My father was a professor of maths. His colleagues were rather.…eccentric. Their subject – and its infinite seductive mysteries – were much more real to them than the concerns of actual, breathing, students.
One ludicrously clever professor continued his lecture (ironically, about imaginary numbers) after the summer break at exactly the point where he had been interrupted by the bell 3 ½ months earlier. I think the only punctuation was some throat clearing.
So let me learn from that and quickly remind you where we got up to last week….
We were talking about how the narrative around ‘how to advance women in the workplace’ question isn’t right, and how the usual interventions of quotas and training are just not working. The job to be done is shifting culture, shifting in order to support everyone – men and women – to be themselves.
And that’s not just a hunch.
I undertook my own research last year into the men and women issue at work to really understand how companies differ, what works, what doesn’t, and why. I ran workshops, focus groups, interviews, in companies as diverse as BBCWorldwide, FCO, an Insurance giant, Charities, Agencies such as Shine Communications, and many others in 2014 – and found some answers.
If you want to start encouraging people to be themselves, then don’t try to impose change.
Do something much more radical – start talking.
The common catalyst for change is conversation and contact.
I found that the very act of dialogue changes the environment.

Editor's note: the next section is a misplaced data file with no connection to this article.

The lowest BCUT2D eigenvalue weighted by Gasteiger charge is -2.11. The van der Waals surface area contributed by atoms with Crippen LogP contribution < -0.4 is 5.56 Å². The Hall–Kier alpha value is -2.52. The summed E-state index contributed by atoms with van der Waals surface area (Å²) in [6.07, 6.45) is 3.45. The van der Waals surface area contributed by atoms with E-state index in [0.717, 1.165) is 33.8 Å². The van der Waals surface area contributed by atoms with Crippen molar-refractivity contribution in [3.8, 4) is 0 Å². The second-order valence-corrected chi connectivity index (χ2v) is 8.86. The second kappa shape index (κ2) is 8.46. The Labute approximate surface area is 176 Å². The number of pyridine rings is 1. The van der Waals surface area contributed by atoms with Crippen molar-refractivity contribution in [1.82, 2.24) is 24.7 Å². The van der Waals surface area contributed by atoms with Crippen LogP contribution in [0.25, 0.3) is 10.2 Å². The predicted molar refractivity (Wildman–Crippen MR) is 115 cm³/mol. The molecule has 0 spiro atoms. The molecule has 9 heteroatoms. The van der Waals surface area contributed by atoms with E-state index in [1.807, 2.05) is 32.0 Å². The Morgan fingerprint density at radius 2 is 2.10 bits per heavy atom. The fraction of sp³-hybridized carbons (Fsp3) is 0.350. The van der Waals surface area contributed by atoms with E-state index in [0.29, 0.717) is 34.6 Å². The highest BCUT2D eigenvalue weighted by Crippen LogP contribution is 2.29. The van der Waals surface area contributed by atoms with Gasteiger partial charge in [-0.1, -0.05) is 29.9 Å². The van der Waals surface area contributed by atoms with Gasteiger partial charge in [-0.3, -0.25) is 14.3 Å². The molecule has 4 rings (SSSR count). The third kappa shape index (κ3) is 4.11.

The what, the who, the how takes some thinking about, some careful diagnosis, sure. And it needs amazing CEO support.
The learning helped me develop a process (more of that another time)
But here are some findings and tips to use right away.
Firstly, some simple rules of the change game:
- Do: open up and allow the organization to value the individual – this helps both men and women flourish – and should happen before introducing any specific interventions to support women.
Do not: concentrate on a ‘promoting women problem’ as a specific task. Counter-intuitively, this entrenches the issue.
(what you focus on grows!)
- Do: diagnose carefully the nature of the culture / industry / specifics of the organization to choose the right participants, process and subject – the right ‘culture conversation’.
- Do not: promise to deliver listening, and access to leadership, if this is not a real commitment.
Secondly, some tips
- Mix up teams. Regularly.
- Set up regular ‘I’ll be having a coffee here’ slots so that anyone can come and talk. Don’t give up.
- Start a network.
- Sit in reception occasionally.
- Watch and listen.
These tips will help loosen that eccentric professor mode (we all fall into it) where the subject of leading and building a great business becomes more real than the people it is all really about.
It all starts with conversation.
And what you focus on will grow.